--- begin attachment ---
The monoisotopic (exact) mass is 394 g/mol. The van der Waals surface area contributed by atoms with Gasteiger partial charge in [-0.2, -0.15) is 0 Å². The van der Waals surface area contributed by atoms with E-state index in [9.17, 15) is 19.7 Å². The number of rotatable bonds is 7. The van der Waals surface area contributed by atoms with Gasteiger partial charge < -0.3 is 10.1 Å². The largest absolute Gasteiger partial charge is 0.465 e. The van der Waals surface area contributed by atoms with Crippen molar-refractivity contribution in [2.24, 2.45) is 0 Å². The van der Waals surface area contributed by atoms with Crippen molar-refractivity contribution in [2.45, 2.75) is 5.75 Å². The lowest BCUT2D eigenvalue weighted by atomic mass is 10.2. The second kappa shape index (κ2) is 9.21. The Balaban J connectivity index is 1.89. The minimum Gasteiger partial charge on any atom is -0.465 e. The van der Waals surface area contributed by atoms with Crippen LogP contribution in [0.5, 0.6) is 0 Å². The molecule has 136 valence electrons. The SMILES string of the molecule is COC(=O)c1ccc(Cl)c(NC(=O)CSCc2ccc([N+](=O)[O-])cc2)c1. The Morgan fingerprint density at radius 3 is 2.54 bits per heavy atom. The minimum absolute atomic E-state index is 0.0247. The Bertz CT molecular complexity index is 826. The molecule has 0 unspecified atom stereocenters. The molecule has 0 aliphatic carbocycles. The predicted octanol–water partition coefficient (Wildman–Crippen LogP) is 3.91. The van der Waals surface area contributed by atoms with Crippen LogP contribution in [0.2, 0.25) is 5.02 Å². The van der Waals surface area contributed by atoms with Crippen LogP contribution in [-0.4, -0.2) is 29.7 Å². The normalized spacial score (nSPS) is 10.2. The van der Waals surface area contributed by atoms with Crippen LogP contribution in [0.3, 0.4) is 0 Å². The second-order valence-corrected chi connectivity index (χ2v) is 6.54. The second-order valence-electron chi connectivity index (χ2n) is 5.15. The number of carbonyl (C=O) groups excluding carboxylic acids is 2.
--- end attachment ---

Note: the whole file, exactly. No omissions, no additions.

The monoisotopic (exact) mass is 394 g/mol. The van der Waals surface area contributed by atoms with Gasteiger partial charge in [-0.2, -0.15) is 0 Å². The van der Waals surface area contributed by atoms with E-state index in [9.17, 15) is 19.7 Å². The number of rotatable bonds is 7. The van der Waals surface area contributed by atoms with Gasteiger partial charge < -0.3 is 10.1 Å². The largest absolute Gasteiger partial charge is 0.465 e. The van der Waals surface area contributed by atoms with Crippen molar-refractivity contribution in [2.24, 2.45) is 0 Å². The van der Waals surface area contributed by atoms with Crippen molar-refractivity contribution in [2.45, 2.75) is 5.75 Å². The lowest BCUT2D eigenvalue weighted by atomic mass is 10.2. The second kappa shape index (κ2) is 9.21. The Balaban J connectivity index is 1.89. The minimum Gasteiger partial charge on any atom is -0.465 e. The van der Waals surface area contributed by atoms with Crippen LogP contribution in [0.5, 0.6) is 0 Å². The molecule has 136 valence electrons. The SMILES string of the molecule is COC(=O)c1ccc(Cl)c(NC(=O)CSCc2ccc([N+](=O)[O-])cc2)c1. The Morgan fingerprint density at radius 3 is 2.54 bits per heavy atom. The minimum absolute atomic E-state index is 0.0247. The Bertz CT molecular complexity index is 826. The molecule has 0 unspecified atom stereocenters. The molecule has 0 aliphatic carbocycles. The predicted octanol–water partition coefficient (Wildman–Crippen LogP) is 3.91. The van der Waals surface area contributed by atoms with Crippen LogP contribution in [0.2, 0.25) is 5.02 Å². The van der Waals surface area contributed by atoms with Crippen LogP contribution in [-0.4, -0.2) is 29.7 Å². The normalized spacial score (nSPS) is 10.2. The van der Waals surface area contributed by atoms with Crippen LogP contribution in [0.3, 0.4) is 0 Å². The second-order valence-corrected chi connectivity index (χ2v) is 6.54. The second-order valence-electron chi connectivity index (χ2n) is 5.15. The number of carbonyl (C=O) groups excluding carboxylic acids is 2.